Another Ba-a-a-ad Habit That Will Sabotage Your Success

A week ago we took a look at the first of three ba-a-a-d habits, one that gets in the way of a new advocate’s success.

I say “new” advocate because, without learning to overcome that bad habit, an independent advocate won’t be in business long enough to become an old… er…. more experienced and successful health or patient advocate or care manager. Sounds dire, right? Yeah. It’s that ba-a-ad.

This week we’re going to take a look at a second ba-a-ad habit; one that has become an “aha!” moment for more than one advocate – even one who has been moderately successful before learning this great tip.

The second bad habit is this:

2. Answering the Question “How much do you charge?” by responding with your hourly rate.

Read that bad habit again.

New advocates are often puzzled when I say that, but those who have successfully moved a potential client into contract and payment know exactly what I’m saying.

Think of it this way:

Say you go to your lawyer and you ask her to draw up a contract for your new advocacy practice. “Sure, I can do that for you!” she responds.

Whereupon you reply with, “Great! How much do you charge?”

She responds, “I charge $250 per hour.”

Hmmm… Do you have any idea how much that contract is going to cost you? No. You don’t.

Why? Because you have no idea what the work entails, nor how many hours it will take her to do the work.

Further, you begin doing the math in your head. OMG. It’s going to cost you a small fortune with no limit on the high side. Even if you ask her how long it will take to try to quantify it more closely, she won’t be able to answer because there is little or no chance she has ever drawn up a contract for an advocate before. She has nothing to base an answer on. She has no idea how long it will take.

broken bank imageDo you tell her to go ahead and get started? Probably not. You’re afraid that contract will break the bank!  Especially when you realize you have a less-expensive option for getting the contract you need.*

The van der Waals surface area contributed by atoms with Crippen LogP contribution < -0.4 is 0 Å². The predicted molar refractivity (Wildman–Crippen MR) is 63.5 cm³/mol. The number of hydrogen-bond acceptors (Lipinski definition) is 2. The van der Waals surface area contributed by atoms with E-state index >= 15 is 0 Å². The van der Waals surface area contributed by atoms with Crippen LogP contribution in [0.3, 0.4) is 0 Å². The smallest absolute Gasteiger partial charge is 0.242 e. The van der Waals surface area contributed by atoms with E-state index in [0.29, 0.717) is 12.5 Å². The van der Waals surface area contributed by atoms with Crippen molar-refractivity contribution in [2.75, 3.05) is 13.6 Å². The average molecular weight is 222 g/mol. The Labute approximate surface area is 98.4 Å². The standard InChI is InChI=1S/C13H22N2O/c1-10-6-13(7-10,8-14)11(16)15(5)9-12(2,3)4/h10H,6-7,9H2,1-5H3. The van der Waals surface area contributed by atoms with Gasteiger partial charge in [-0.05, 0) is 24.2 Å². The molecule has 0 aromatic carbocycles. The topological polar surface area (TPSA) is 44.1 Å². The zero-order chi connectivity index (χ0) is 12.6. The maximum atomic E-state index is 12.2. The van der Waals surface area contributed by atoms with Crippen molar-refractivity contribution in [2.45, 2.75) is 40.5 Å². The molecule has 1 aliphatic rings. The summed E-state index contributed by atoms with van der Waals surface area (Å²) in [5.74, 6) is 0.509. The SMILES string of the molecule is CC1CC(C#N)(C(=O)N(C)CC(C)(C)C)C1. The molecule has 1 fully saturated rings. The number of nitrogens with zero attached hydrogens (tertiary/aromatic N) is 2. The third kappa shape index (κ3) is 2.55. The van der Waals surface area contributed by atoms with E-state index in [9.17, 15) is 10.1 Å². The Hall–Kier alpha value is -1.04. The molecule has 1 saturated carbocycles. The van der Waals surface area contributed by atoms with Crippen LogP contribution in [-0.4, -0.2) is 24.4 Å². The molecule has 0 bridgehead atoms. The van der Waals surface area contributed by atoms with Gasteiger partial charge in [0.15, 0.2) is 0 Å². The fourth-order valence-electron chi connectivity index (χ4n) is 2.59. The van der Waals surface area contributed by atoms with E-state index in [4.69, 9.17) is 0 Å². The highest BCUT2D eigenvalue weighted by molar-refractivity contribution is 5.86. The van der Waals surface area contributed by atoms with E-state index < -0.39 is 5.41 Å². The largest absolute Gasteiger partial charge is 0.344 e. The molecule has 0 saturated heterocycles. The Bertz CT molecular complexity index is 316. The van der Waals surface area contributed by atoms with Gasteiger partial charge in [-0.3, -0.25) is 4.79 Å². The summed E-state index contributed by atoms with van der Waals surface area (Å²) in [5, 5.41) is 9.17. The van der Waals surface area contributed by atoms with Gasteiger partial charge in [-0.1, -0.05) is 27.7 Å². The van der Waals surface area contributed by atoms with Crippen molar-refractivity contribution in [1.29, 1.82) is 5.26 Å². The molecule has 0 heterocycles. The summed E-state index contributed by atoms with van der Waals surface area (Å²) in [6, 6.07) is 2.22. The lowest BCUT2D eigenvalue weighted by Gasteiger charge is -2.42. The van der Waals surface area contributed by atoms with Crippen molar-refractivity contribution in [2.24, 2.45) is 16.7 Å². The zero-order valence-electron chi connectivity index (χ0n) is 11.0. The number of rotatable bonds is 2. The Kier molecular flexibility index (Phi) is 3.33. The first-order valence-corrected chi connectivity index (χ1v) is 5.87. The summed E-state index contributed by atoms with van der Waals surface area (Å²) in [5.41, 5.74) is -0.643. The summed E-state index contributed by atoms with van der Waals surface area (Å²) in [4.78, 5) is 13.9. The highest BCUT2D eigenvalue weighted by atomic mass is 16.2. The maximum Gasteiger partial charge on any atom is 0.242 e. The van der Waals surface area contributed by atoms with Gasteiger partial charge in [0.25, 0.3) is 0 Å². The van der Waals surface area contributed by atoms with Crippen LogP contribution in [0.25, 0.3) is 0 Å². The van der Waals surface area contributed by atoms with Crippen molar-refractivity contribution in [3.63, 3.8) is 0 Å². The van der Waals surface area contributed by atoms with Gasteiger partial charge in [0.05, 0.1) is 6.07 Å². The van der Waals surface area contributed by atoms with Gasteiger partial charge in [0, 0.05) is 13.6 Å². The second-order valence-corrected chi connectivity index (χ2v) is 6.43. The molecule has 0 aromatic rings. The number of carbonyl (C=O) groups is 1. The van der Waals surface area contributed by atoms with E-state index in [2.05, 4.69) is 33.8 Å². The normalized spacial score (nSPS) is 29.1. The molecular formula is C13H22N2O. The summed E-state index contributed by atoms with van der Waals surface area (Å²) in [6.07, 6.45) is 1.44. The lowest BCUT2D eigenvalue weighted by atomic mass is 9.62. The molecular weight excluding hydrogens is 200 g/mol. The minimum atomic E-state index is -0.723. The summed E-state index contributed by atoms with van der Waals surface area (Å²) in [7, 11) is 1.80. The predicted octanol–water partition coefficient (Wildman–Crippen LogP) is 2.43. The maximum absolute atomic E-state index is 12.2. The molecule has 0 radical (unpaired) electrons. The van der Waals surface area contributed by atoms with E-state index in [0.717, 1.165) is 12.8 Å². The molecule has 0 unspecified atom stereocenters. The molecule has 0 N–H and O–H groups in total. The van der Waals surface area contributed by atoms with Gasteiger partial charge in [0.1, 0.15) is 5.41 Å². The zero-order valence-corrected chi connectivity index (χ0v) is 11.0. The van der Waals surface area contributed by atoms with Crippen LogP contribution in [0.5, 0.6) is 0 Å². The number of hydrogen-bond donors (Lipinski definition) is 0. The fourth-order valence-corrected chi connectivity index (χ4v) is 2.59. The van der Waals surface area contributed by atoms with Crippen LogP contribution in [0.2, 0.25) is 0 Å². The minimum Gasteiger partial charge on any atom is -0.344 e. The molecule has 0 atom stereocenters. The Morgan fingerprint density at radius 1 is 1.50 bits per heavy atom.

That’s an identical scenario to your conversation with a potential client. She will ask what you charge, but you can’t give her an accurate answer, because you don’t know yet what needs to be done, or how long it’s going to take.

So many new advocates simply reply with their hourly rate, as if that answers the question. But if you quote an hourly rate, with no “cap” to what it will cost, they will not say yes.

So what do you do instead?

If you’re a member of APHA, you can learn how to replace this bad habit. You’ll shift the conversation ever so slightly, giving yourself an opportunity to figure out what needs to be done, while getting paid for your work, and providing the client with a test run for working with you. 

You’ll find yourself writing contracts, doing advocacy work, and getting paid for almost every potential client who calls you. That makes it worth it to break that habit, right?

Next week we’ll take a look at the last ba-a-ad habit. It’s the simplest one to fix!

*Premium members of The Alliance of Professional Health Advocates have access to sample client contracts, guarantor contracts, and subcontractor contracts.


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